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    I mounted the fuselage onto the jig and cut into sections to go between the bulkheads. Still waiting on warmer weather to work with epoxy.

    image.jpg image.jpg

    I also also built a jig to hold the h-stab spars in place while I bond the ribs in place.


    image.jpg
     
  7. Apr 17, 2014 #7

    Will Aldridge

    Will Aldridge

    Will Aldridge

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    Jay Kempf sent a pm about this project and I felt it was appropriate to share some of it here:

    Last summer I tried skinning the exterior of the shell and long story short I really made a mess of it so I stripped it all off(you can see some of the evidence on the firewall in the picture above). I'm not very social and prefer to work alone and it was just too big a job for one guy. So I've spent the winter thinking about how to make the job a little easier. The plan I came up with was what you see here. By building the jig with the bulkheads I would ensure that I didn't get a twist in the fuselage while skinning it, the bulkheads would be precisely placed, and it would slice the job of skinning it up into smaller much more manageable chunks(at least the inside). One additional benefit is that I won't need any tapes on the bulkheads and that will save a little weight.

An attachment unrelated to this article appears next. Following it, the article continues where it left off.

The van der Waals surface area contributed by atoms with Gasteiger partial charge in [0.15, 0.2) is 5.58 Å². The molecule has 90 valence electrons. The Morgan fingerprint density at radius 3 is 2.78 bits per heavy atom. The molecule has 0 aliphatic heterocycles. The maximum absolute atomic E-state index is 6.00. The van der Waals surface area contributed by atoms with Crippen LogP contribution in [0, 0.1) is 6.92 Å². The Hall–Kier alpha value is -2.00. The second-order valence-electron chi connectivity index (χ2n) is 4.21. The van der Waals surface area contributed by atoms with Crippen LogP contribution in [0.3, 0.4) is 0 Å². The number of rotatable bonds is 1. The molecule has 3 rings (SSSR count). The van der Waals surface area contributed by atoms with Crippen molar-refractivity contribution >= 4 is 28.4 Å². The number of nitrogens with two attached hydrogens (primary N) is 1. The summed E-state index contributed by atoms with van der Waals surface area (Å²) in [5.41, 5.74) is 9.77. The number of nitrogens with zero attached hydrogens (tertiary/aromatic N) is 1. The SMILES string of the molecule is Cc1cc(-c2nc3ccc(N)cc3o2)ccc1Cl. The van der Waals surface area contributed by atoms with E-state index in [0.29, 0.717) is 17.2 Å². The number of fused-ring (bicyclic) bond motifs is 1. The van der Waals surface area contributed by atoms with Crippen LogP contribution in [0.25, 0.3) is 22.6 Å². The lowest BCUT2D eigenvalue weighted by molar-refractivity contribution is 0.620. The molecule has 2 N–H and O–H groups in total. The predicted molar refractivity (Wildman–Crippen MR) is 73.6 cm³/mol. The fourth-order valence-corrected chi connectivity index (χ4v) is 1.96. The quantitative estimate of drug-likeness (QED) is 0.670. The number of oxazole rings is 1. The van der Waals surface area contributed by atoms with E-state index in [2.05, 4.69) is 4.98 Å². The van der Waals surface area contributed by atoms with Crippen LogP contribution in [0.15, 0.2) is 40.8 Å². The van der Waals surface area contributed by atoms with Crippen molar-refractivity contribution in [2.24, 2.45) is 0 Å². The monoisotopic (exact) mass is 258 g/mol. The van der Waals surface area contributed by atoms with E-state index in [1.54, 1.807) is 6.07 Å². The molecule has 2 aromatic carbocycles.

bulkhead interface.jpg

    The diagram shows what I plan to build. The inner skin will run right up onto the bulkhead so there will be no need for tapes.

    Right now I've tacked the sections between the bulkheads with hot glue and will skin between them on the inside and then flip the whole thing to do the outside. I will cut away the foam in a v shaped notch from the bulkhead fill that with flox and then skin over it.

    One thing I haven't decided on is whether or not to bond in the wing spars now. It would stiffen the forward section considerably and I won't have to worry about jigging the fuselage again to do it. The downside is it will substantially increase the weight and size of the plane and moving it around will no longer be a one man job.
     
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  8. Apr 18, 2014 #8

    Will Aldridge

    Will Aldridge

    Will Aldridge